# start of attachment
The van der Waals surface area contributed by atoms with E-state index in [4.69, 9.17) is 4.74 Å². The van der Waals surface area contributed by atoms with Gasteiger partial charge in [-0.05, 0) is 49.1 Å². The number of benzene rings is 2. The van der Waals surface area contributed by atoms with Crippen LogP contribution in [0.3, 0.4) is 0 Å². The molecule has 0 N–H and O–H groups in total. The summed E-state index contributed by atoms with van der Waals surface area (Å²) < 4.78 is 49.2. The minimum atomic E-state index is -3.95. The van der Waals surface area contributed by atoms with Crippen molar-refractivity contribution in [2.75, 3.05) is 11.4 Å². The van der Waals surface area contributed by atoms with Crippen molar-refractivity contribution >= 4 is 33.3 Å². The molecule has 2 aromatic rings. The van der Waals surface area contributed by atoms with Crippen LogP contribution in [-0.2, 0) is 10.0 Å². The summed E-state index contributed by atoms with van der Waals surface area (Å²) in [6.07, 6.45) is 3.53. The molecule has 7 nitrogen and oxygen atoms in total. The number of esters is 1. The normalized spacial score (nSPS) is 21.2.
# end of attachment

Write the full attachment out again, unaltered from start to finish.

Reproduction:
The van der Waals surface area contributed by atoms with E-state index in [4.69, 9.17) is 4.74 Å². The van der Waals surface area contributed by atoms with Gasteiger partial charge in [-0.05, 0) is 49.1 Å². The number of benzene rings is 2. The van der Waals surface area contributed by atoms with Crippen LogP contribution in [0.3, 0.4) is 0 Å². The molecule has 0 N–H and O–H groups in total. The summed E-state index contributed by atoms with van der Waals surface area (Å²) < 4.78 is 49.2. The minimum atomic E-state index is -3.95. The van der Waals surface area contributed by atoms with Crippen molar-refractivity contribution in [2.75, 3.05) is 11.4 Å². The van der Waals surface area contributed by atoms with Crippen molar-refractivity contribution >= 4 is 33.3 Å². The molecule has 2 aromatic rings. The van der Waals surface area contributed by atoms with Crippen LogP contribution in [-0.2, 0) is 10.0 Å². The summed E-state index contributed by atoms with van der Waals surface area (Å²) in [6.07, 6.45) is 3.53. The molecule has 7 nitrogen and oxygen atoms in total. The number of esters is 1. The normalized spacial score (nSPS) is 21.2.